IDEAS home Printed from
   My bibliography  Save this paper

Cost-Benefit Analysis of Psychological Therapy


  • David Clark
  • Martin Knapp
  • Richard Layard
  • Guy Mayraz


At present six million people are suffering from clinical depression or anxiety disorders, but only a quarter of them are in treatment. NICE Guidelines prescribe the offer of evidence-based psychological therapy, but they are not implemented, due to lack of therapists within the NHS. We therefore estimate the economic costs and benefits of providing psychological therapy to people not now in treatment. The cost to the government would be fully covered by the savings in incapacity benefits and extra taxes that result from more people being able to work. On our estimates the cost could be recovered within two years - and certainly within five. And the benefits to the whole economy are greater still. This is not because we expect the extra therapy to be targeted especially at people with problems about work. It is because the cost of the therapy is so small (£750 in total), the recovery rates are so high (50%) and the cost of a person on IB is so large (£750 per month). These findings strongly reinforce the humanitarian case for implementing the NICE Guidelines. Current proposals for doing this would require some 8,000 extra psychological therapists within the NHS over the next six years.

Suggested Citation

  • David Clark & Martin Knapp & Richard Layard & Guy Mayraz, 2007. "Cost-Benefit Analysis of Psychological Therapy," CEP Discussion Papers dp0829, Centre for Economic Performance, LSE.
  • Handle: RePEc:cep:cepdps:dp0829

    Download full text from publisher

    File URL:
    Download Restriction: no

    Other versions of this item:

    References listed on IDEAS

    1. Faggio, Giulia, 2007. "Job destruction, job creation and unemployment in transition countries: what can we learn?," LSE Research Online Documents on Economics 19716, London School of Economics and Political Science, LSE Library.
    2. Alejandro Cuñat & Marc J. Melitz, 2012. "Volatility, Labor Market Flexibility, And The Pattern Of Comparative Advantage," Journal of the European Economic Association, European Economic Association, vol. 10(2), pages 225-254, April.
    3. Henry Overman & Patricia Rice & Anthony Venables, 2010. "Economic Linkages across Space," Regional Studies, Taylor & Francis Journals, vol. 44(1), pages 17-33.
    4. Christos Genakos & Tommaso Valletti, 2011. "Testing The “Waterbed” Effect In Mobile Telephony," Journal of the European Economic Association, European Economic Association, vol. 9(6), pages 1114-1142, December.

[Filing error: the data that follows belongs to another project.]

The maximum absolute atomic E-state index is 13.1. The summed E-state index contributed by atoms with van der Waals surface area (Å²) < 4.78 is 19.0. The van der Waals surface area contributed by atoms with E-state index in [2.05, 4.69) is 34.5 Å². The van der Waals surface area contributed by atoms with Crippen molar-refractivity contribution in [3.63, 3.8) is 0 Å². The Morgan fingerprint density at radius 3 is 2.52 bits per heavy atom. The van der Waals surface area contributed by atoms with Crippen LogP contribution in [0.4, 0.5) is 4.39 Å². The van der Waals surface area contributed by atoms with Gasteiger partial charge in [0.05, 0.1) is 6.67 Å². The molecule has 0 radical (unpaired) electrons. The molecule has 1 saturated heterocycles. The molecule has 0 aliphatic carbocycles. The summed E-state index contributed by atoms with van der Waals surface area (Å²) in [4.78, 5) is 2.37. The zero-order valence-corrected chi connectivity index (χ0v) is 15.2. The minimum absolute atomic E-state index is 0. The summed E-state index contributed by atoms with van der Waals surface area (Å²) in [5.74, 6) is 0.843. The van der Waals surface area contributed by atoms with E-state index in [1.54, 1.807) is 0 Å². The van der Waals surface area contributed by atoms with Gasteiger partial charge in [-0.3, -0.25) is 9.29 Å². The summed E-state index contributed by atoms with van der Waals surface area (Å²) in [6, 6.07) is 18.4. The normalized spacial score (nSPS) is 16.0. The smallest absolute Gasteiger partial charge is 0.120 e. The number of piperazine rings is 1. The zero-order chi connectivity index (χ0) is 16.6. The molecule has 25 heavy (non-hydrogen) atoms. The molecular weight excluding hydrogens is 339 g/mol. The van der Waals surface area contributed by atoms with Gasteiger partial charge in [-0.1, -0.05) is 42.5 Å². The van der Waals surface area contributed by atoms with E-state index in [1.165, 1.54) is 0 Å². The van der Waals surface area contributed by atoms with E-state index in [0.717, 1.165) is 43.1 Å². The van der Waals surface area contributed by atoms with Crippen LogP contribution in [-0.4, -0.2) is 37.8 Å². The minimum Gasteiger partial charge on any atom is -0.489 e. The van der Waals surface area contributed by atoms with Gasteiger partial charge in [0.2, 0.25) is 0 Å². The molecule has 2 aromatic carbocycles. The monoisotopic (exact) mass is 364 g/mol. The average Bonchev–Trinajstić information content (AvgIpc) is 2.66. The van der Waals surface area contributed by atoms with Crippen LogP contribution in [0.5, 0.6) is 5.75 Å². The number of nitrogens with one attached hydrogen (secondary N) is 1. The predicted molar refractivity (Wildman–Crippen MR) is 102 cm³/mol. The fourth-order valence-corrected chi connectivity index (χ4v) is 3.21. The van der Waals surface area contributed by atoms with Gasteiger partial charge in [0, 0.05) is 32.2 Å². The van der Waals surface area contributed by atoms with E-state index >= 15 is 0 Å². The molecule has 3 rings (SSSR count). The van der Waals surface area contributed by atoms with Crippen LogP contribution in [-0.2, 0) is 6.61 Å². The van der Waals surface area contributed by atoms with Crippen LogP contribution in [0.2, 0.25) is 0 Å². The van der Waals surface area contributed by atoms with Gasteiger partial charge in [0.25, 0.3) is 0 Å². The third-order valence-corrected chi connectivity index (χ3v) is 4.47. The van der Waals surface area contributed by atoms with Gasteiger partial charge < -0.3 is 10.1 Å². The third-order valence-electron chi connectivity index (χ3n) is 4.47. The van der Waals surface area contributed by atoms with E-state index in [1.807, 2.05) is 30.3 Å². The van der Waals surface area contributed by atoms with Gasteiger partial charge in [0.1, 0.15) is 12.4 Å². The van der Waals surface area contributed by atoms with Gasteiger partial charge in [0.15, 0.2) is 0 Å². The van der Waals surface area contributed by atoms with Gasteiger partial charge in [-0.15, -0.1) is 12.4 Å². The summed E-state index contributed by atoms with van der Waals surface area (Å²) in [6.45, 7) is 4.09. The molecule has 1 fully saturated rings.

5. Richard Layard & CEP Mental Health Policy Group, 2006. "The Depression Report: A New Deal for Depression and Anxiety Disorders," CEP Special Papers 15, Centre for Economic Performance, LSE.
    Full references (including those not matched with items on IDEAS)


    Citations are extracted by the CitEc Project, subscribe to its RSS feed for this item.

    Cited by:

    1. Layard, Richard & Chisholm, Dan & Patel, Vikram & Saxena, Shekhar, 2013. "Mental Illness and Unhappiness," IZA Discussion Papers 7620, Institute for the Study of Labor (IZA).
    2. Patricio V. Marquez, 2016. "Mental Health Among Displaced People and Refugees," World Bank Other Operational Studies 25854, The World Bank.
    3. Richard Layard, 2010. "The Greatest Happiness Principle: Its Time Has Come," ifo DICE Report, ifo Institute - Leibniz Institute for Economic Research at the University of Munich, vol. 8(4), pages 26-31, 01.
    4. Clark, David M. & Layard, Richard & Smithies, Rachel, 2008. "Improving access to psychological therapy: initial evaluation of the two demonstration sites," LSE Research Online Documents on Economics 51591, London School of Economics and Political Science, LSE Library.
    5. Böckerman, Petri & Johansson, Edvard & Saarni, Samuli I., 2011. "Do established health-related quality-of-life measures adequately capture the impact of chronic conditions on subjective well-being?," Health Policy, Elsevier, vol. 100(1), pages 91-95, April.

    More about this item


    depression; anxiety; cost-benefit analysis; cognitive behavioural therapy; psychological therapists;

    JEL classification:

    • H5 - Public Economics - - National Government Expenditures and Related Policies
    • I1 - Health, Education, and Welfare - - Health

    NEP fields

    This paper has been announced in the following NEP Reports:


    Access and download statistics


    All material on this site has been provided by the respective publishers and authors. You can help correct errors and omissions. When requesting a correction, please mention this item's handle: RePEc:cep:cepdps:dp0829. See general information about how to correct material in RePEc.

    For technical questions regarding this item, or to correct its authors, title, abstract, bibliographic or download information, contact: (). General contact details of provider: .

    If you have authored this item and are not yet registered with RePEc, we encourage you to do it here. This allows to link your profile to this item. It also allows you to accept potential citations to this item that we are uncertain about.

    If CitEc recognized a reference but did not link an item in RePEc to it, you can help with this form .

    If you know of missing items citing this one, you can help us creating those links by adding the relevant references in the same way as above, for each refering item. If you are a registered author of this item, you may also want to check the "citations" tab in your RePEc Author Service profile, as there may be some citations waiting for confirmation.

    Please note that corrections may take a couple of weeks to filter through the various RePEc services.

    IDEAS is a RePEc service hosted by the Research Division of the Federal Reserve Bank of St. Louis . RePEc uses bibliographic data supplied by the respective publishers.